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Abstract Combining data from multiple radar sensors with different operational bandwidths through ultra-wideband (UWB) signal processing has the potential to provide increased information about a target under track over the information provided by the radar sensors individually. All-pole models have been used to model the frequency domain radar return for multiple-scatterer targets for these radars with different operational bandwidths. This has lead to all-pole models, which not only model the frequencies for which observations have been made, but also provides a method for interpolation between, and extrapolation beyond, the observation frequency bands. This model then provides an UWB frequency response of the target scatterers which can be useful for many applications such as scatter characterization, UWB range profiling, UWB imaging, and other discrimination and intelligence applications.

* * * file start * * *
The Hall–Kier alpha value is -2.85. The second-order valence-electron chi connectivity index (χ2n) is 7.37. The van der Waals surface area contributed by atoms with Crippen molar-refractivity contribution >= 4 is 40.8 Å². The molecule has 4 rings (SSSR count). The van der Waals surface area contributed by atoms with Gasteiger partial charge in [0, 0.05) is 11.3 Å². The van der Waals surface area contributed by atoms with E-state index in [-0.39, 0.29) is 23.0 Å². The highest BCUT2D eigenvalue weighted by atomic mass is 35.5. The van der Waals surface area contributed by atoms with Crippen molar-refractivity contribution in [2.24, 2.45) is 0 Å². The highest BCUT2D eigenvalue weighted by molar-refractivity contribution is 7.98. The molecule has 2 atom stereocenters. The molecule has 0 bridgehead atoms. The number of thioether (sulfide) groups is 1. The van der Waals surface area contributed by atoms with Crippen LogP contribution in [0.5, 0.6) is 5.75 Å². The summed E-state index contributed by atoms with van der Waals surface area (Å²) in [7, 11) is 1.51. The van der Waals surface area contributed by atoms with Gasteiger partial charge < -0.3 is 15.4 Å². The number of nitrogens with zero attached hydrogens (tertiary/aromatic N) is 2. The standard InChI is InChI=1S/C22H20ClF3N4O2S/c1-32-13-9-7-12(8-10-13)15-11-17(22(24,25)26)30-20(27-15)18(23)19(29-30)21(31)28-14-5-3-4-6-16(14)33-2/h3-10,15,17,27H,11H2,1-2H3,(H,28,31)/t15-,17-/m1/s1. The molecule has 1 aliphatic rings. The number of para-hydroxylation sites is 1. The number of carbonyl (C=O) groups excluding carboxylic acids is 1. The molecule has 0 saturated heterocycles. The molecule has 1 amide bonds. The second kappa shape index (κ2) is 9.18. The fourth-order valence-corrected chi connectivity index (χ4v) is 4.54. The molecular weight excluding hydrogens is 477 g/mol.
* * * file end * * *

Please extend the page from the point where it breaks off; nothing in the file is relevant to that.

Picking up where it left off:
Combining data in different frequency bands from different radar sensors for use in UWB signal processing assumes that the data is mutually coherent with respect to phase and time delay (or range offset) for each target scatterer in each radar. However, data from multiple sensors is not, in general, mutually coherent due to such characteristics as hardware phase and time delay "synchronization" differences between the sensors, sensor deployment differences, target motion, observation time differences, and range offsets due to transmit waveform range-Doppler ambiguities. This presentation will show that mutually coherent data is essential for successful UWB signal processing through system analysis, simulation, and real data analysis. Specifically, the required mutual coherence is examined under a variety of different sensor-target scenarios. Given these considerations, data models are developed which are parameterized by the mutual coherence parameters as well as the other UWB signal processing parameters. Based on these data models, maximum likelihood methods for estimating the mutual coherence parameters are then derived. The process of maximum likelihood mutual coherence parameter estimation is then examined through simulation and data analysis. It will be shown that these techniques can potentially provide a robust method for mutually cohering data from multiple sensors and lead to successful UWB signal processing.
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